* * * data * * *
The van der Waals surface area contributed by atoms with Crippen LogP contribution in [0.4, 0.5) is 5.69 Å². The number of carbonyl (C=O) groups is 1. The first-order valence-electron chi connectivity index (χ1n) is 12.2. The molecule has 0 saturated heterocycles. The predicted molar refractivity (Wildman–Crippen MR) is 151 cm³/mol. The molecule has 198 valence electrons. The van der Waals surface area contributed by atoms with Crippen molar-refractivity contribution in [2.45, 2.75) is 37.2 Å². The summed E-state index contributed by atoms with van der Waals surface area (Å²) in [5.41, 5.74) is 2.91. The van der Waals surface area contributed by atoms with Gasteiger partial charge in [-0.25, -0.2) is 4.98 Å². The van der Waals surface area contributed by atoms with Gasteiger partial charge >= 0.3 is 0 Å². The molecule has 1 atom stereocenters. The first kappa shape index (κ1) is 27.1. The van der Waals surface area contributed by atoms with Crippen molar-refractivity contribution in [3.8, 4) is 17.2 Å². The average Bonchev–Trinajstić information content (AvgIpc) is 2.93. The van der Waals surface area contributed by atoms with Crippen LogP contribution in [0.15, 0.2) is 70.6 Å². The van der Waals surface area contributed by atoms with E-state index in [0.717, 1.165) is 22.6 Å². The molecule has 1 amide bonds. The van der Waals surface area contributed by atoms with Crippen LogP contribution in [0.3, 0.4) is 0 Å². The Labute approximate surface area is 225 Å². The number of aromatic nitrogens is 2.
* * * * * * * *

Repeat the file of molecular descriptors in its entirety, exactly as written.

The van der Waals surface area contributed by atoms with Crippen LogP contribution in [0.4, 0.5) is 5.69 Å². The number of carbonyl (C=O) groups is 1. The first-order valence-electron chi connectivity index (χ1n) is 12.2. The molecule has 0 saturated heterocycles. The predicted molar refractivity (Wildman–Crippen MR) is 151 cm³/mol. The molecule has 198 valence electrons. The van der Waals surface area contributed by atoms with Crippen molar-refractivity contribution in [2.45, 2.75) is 37.2 Å². The summed E-state index contributed by atoms with van der Waals surface area (Å²) in [5.41, 5.74) is 2.91. The van der Waals surface area contributed by atoms with Gasteiger partial charge in [-0.25, -0.2) is 4.98 Å². The van der Waals surface area contributed by atoms with Gasteiger partial charge >= 0.3 is 0 Å². The molecule has 1 atom stereocenters. The first kappa shape index (κ1) is 27.1. The van der Waals surface area contributed by atoms with Crippen molar-refractivity contribution in [3.8, 4) is 17.2 Å². The average Bonchev–Trinajstić information content (AvgIpc) is 2.93. The van der Waals surface area contributed by atoms with Crippen LogP contribution in [0.15, 0.2) is 70.6 Å². The van der Waals surface area contributed by atoms with E-state index in [0.717, 1.165) is 22.6 Å². The molecule has 1 amide bonds. The van der Waals surface area contributed by atoms with Crippen LogP contribution in [0.3, 0.4) is 0 Å². The Labute approximate surface area is 225 Å². The number of aromatic nitrogens is 2.